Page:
Chloroplast membrane

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Chloroplasts contain several important membranes, vital for their function. Like mitochondria, chloroplasts have a double-membrane envelope, called the chloroplast envelope. Each membrane is a phospholipid bilayer, between 6 and 8 nm thick, and the two are separated by a gap of 10-20nm, called the intermembrane space. The outer membrane is permeable to most ions and metabolites, but the inner membrane is highly specialised with transport proteins.

The origin of chloroplasts is now largely accepted by the botany community as occurring via endosymbiosis on an ancestral basis with the engulfment of photosynthetic bacterium within the eukaryotic cell. Over millions of years the endosymbiotic cyanobacterium evolved structurally and functionally, retaining its own DNA and cellular mitosis capabilities but losing its ablility to live outside of the host cell.

Internal parts

Within the inner membrane, in the region called the stroma, there is a system of interconnecting flattened membrane compartments, called the thylakoids. These are the sites of light absorption and ATP synthesis, and contain many proteins, including those involved in the electron transport chain. Photosynthetic pigments such as chlorophyll α and B, and some others e.g. xanthophylls and carotenoids are also located within this space. These are responsible for the conversion of light energy to chemical energy as described below:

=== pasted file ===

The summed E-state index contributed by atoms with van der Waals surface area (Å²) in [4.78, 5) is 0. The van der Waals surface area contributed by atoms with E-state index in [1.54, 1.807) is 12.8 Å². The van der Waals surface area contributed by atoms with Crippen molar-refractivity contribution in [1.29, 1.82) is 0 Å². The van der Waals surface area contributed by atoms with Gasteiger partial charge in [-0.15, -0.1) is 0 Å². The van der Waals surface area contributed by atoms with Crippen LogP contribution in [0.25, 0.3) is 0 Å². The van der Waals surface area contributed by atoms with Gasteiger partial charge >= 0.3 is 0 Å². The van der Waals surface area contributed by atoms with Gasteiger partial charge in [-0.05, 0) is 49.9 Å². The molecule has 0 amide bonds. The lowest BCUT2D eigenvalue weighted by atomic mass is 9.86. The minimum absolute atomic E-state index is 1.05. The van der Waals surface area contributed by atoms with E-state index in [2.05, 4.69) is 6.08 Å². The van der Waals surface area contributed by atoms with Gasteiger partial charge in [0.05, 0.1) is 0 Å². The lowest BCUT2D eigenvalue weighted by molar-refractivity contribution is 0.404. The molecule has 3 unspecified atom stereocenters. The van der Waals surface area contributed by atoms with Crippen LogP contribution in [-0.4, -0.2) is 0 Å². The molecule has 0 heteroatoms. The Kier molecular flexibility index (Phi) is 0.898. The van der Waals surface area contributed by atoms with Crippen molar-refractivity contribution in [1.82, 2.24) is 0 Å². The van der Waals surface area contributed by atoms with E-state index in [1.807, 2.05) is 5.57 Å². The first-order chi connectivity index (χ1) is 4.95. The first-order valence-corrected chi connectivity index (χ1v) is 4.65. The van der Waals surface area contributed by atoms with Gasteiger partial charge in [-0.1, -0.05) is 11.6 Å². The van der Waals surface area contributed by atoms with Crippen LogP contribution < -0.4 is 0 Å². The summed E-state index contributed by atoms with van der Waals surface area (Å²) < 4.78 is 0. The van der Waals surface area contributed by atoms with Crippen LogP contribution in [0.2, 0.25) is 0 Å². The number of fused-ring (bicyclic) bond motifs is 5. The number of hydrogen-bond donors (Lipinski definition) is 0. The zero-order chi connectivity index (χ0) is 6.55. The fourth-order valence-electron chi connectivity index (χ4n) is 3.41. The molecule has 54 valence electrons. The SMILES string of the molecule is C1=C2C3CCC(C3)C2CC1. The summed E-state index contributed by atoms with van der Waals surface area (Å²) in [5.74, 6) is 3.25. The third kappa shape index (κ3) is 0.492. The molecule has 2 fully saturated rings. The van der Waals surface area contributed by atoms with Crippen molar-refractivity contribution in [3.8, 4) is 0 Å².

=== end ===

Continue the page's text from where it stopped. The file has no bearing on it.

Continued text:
Functions of Thylakoids

The membranes of the chloroplasts contain photosystems I and II which harvest solar energy in order to excite electrons which travel down the electron transport chain. This exergonic fall in potential energy along the way is used to pump H+ ions from the stroma into the thylakoid space. A concentration gradient is formed, which allows chemiosmosis to occur, where the protein ATP synthase harvests the potential energy of the Hydrogen ions and uses it to combine ADP and a phosphate group to form ATP.

Experiments have shown that the the pH within the stroma is about 7.8, while that of the thylakoid space is about 5. This corresponds to a thousandfold difference in concentration of H- ions.


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